In 1947, young Bedouin shepherds, searching for a stray goat in the Judean Desert near Wadi Qumran on the
northwestern shore of the Dead Sea, entered a long-untouched cave and found jars filled with ancient scrolls. That initial
discovery by the Bedouins yielded seven scrolls and began a search that lasted nearly a decade and, besides the seven
complete scrolls, produced thousands of scroll fragments from eleven caves. They date from the 2nd century B.C.E.
through the 1st century C.E. and constitute about 800 different documents. The Dead Sea Scrolls are Hebrew, Aramaic,
and Greek manuscript books containing Jewish religious literature; biblical material that had been rewritten, imitated,
and expanded into stories; and thematic collections of biblical texts, commentaries, hymns, psalms, blessings, prayers,
exhortations to wisdom, and elaborations of biblical law. The Scrolls also contained non-biblical Jewish literature,
including the Community Rule, the War Scroll, and the Temple Scroll. Complete documents were relatively few. Other
than the seven intact scrolls in the initial discovery, the remaining Dead Sea “Scrolls” are actually thousands of scroll
fragments, most very small. The fragments had to be pieced together, identified, and interpreted, a process that required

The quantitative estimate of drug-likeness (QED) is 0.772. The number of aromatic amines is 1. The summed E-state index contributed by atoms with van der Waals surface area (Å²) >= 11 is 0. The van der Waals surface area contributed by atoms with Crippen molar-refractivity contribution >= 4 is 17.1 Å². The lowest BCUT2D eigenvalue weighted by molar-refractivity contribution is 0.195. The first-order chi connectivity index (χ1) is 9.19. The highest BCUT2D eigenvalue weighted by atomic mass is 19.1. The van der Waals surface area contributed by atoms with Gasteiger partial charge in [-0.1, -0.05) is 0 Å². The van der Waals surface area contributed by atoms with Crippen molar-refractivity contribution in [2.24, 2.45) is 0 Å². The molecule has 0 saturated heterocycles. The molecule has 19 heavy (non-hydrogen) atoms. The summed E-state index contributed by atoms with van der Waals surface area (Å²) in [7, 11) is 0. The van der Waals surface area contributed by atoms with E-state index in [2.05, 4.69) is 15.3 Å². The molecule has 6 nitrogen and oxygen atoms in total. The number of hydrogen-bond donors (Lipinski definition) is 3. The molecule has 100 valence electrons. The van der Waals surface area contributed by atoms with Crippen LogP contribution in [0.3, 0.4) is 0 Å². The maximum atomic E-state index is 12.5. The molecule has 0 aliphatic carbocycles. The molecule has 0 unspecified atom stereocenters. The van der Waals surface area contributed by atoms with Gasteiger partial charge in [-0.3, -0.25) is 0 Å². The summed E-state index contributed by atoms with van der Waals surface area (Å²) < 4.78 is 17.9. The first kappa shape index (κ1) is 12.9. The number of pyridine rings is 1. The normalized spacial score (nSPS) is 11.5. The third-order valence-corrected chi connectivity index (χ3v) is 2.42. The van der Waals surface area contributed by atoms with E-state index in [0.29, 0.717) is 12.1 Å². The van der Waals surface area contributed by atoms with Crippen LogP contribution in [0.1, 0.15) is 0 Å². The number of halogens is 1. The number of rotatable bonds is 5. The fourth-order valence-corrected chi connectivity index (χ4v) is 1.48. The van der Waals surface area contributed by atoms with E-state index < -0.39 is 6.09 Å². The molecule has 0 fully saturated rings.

decades to accomplish, and which continues today.
Please CLICK on an image for an ENLARGED version.
A sheet of stamps issued by Jordan on 23 September 1965 (Scott #522a-d). The 4 values
depict (a) the Dead Sea, (b) the Qumran Caves overlooking the Dead Sea, (c) another
view of the Dead Sea, and (d) a Dead Sea Scroll, possibly the Isaiah Scroll. Two storage
jars in which intact scrolls were found are also shown.
This stamp (Jordan, Scott #522d) shows a close-up view of the Dead Sea Scroll described
Issued on 29 May 1997 in connection with Pacific '97, this souvenir sheet from Israel
(Scott #1306) commemorates both the 100th anniversary of the Discovery of the Cairo
Geniza and the 50th anniversary of the discovery of the Dead Sea Scrolls. The Cairo
Geniza is an accumulation of almost 200,000 Jewish manuscripts that were found in the
genizah (a box in a synagogue where unusable holy objects are discarded) of the Ben Ezra
Synagogue in Fustat (now Old Cairo), Egypt, the Basatin Cemetery east of Old Cairo, and
several old documents that were bought in Cairo in the later 19th century. The 2-shekel
value on the sheet shows Ben Ezra Synagogue. The 3-shekel value depicts the cliffs
overlooking the Dead Sea, where the Dead Sea Scrolls were found, as well as Eleazar Lipa
Sukenik examining one of the scrolls. The jar to the left of the sheet is one of the vessels
in which entire scrolls were stored in the caves at Qumran.